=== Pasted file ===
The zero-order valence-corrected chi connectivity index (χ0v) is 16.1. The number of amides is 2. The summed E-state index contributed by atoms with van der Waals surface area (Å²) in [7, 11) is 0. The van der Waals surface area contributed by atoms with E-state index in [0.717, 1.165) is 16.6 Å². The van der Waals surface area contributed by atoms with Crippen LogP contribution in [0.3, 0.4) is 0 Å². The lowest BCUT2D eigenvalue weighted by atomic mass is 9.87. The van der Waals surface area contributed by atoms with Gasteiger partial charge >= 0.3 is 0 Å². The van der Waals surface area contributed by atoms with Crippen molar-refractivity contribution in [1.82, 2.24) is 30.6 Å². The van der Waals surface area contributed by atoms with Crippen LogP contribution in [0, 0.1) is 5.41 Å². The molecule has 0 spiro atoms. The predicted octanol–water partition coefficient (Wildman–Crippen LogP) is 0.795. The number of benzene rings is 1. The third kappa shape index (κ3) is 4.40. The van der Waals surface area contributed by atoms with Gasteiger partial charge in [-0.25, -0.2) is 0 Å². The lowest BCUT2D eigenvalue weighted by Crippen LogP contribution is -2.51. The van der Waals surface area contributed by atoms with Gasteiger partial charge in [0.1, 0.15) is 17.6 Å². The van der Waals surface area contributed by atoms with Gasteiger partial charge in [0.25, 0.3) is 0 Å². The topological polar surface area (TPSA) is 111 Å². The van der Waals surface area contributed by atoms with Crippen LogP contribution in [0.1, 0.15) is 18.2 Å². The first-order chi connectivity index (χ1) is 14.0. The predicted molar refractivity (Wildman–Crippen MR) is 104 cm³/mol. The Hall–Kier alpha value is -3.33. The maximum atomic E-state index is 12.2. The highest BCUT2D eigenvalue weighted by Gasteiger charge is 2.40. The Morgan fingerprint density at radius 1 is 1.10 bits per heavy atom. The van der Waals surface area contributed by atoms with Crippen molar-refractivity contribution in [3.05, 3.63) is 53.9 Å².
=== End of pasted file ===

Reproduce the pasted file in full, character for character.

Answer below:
The zero-order valence-corrected chi connectivity index (χ0v) is 16.1. The number of amides is 2. The summed E-state index contributed by atoms with van der Waals surface area (Å²) in [7, 11) is 0. The van der Waals surface area contributed by atoms with E-state index in [0.717, 1.165) is 16.6 Å². The van der Waals surface area contributed by atoms with Crippen LogP contribution in [0.3, 0.4) is 0 Å². The lowest BCUT2D eigenvalue weighted by atomic mass is 9.87. The van der Waals surface area contributed by atoms with Gasteiger partial charge >= 0.3 is 0 Å². The van der Waals surface area contributed by atoms with Crippen molar-refractivity contribution in [1.82, 2.24) is 30.6 Å². The van der Waals surface area contributed by atoms with Crippen LogP contribution in [0, 0.1) is 5.41 Å². The molecule has 0 spiro atoms. The predicted octanol–water partition coefficient (Wildman–Crippen LogP) is 0.795. The number of benzene rings is 1. The third kappa shape index (κ3) is 4.40. The van der Waals surface area contributed by atoms with Gasteiger partial charge in [-0.25, -0.2) is 0 Å². The lowest BCUT2D eigenvalue weighted by Crippen LogP contribution is -2.51. The van der Waals surface area contributed by atoms with Gasteiger partial charge in [0.1, 0.15) is 17.6 Å². The van der Waals surface area contributed by atoms with Gasteiger partial charge in [0.25, 0.3) is 0 Å². The topological polar surface area (TPSA) is 111 Å². The van der Waals surface area contributed by atoms with Crippen LogP contribution in [0.1, 0.15) is 18.2 Å². The first-order chi connectivity index (χ1) is 14.0. The predicted molar refractivity (Wildman–Crippen MR) is 104 cm³/mol. The Hall–Kier alpha value is -3.33. The maximum atomic E-state index is 12.2. The highest BCUT2D eigenvalue weighted by Gasteiger charge is 2.40. The Morgan fingerprint density at radius 1 is 1.10 bits per heavy atom. The van der Waals surface area contributed by atoms with Crippen molar-refractivity contribution in [3.05, 3.63) is 53.9 Å².